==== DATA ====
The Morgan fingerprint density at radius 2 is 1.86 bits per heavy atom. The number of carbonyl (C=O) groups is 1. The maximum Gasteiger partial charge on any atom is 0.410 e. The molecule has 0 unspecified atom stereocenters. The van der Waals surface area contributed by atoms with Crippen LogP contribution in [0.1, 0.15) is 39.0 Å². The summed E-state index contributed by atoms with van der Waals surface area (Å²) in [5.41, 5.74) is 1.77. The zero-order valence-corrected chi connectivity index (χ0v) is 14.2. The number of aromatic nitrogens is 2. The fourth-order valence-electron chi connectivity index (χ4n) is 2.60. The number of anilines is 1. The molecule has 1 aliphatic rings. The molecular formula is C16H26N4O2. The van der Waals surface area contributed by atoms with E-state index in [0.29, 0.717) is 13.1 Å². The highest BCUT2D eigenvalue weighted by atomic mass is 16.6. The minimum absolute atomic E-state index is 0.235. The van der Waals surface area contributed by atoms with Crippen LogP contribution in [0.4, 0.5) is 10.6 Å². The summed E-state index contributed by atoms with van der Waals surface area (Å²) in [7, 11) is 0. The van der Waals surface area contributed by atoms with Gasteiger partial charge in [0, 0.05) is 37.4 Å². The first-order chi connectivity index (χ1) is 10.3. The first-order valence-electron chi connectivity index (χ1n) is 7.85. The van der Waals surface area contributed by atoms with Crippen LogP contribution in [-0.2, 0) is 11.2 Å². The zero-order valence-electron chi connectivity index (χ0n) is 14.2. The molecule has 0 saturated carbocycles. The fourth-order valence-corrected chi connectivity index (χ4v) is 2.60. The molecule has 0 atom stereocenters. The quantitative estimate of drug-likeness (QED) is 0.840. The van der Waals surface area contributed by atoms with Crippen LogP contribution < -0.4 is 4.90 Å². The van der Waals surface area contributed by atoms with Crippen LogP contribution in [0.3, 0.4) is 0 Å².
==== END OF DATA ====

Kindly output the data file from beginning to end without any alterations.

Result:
The Morgan fingerprint density at radius 2 is 1.86 bits per heavy atom. The number of carbonyl (C=O) groups is 1. The maximum Gasteiger partial charge on any atom is 0.410 e. The molecule has 0 unspecified atom stereocenters. The van der Waals surface area contributed by atoms with Crippen LogP contribution in [0.1, 0.15) is 39.0 Å². The summed E-state index contributed by atoms with van der Waals surface area (Å²) in [5.41, 5.74) is 1.77. The zero-order valence-corrected chi connectivity index (χ0v) is 14.2. The number of aromatic nitrogens is 2. The fourth-order valence-electron chi connectivity index (χ4n) is 2.60. The number of anilines is 1. The molecule has 1 aliphatic rings. The molecular formula is C16H26N4O2. The van der Waals surface area contributed by atoms with E-state index in [0.29, 0.717) is 13.1 Å². The highest BCUT2D eigenvalue weighted by atomic mass is 16.6. The minimum absolute atomic E-state index is 0.235. The van der Waals surface area contributed by atoms with Crippen LogP contribution in [0.4, 0.5) is 10.6 Å². The summed E-state index contributed by atoms with van der Waals surface area (Å²) in [7, 11) is 0. The van der Waals surface area contributed by atoms with Gasteiger partial charge in [0, 0.05) is 37.4 Å². The first-order chi connectivity index (χ1) is 10.3. The first-order valence-electron chi connectivity index (χ1n) is 7.85. The van der Waals surface area contributed by atoms with Crippen LogP contribution in [-0.2, 0) is 11.2 Å². The zero-order valence-electron chi connectivity index (χ0n) is 14.2. The molecule has 0 saturated carbocycles. The fourth-order valence-corrected chi connectivity index (χ4v) is 2.60. The molecule has 0 atom stereocenters. The quantitative estimate of drug-likeness (QED) is 0.840. The van der Waals surface area contributed by atoms with Crippen LogP contribution < -0.4 is 4.90 Å². The van der Waals surface area contributed by atoms with Crippen LogP contribution in [0.3, 0.4) is 0 Å².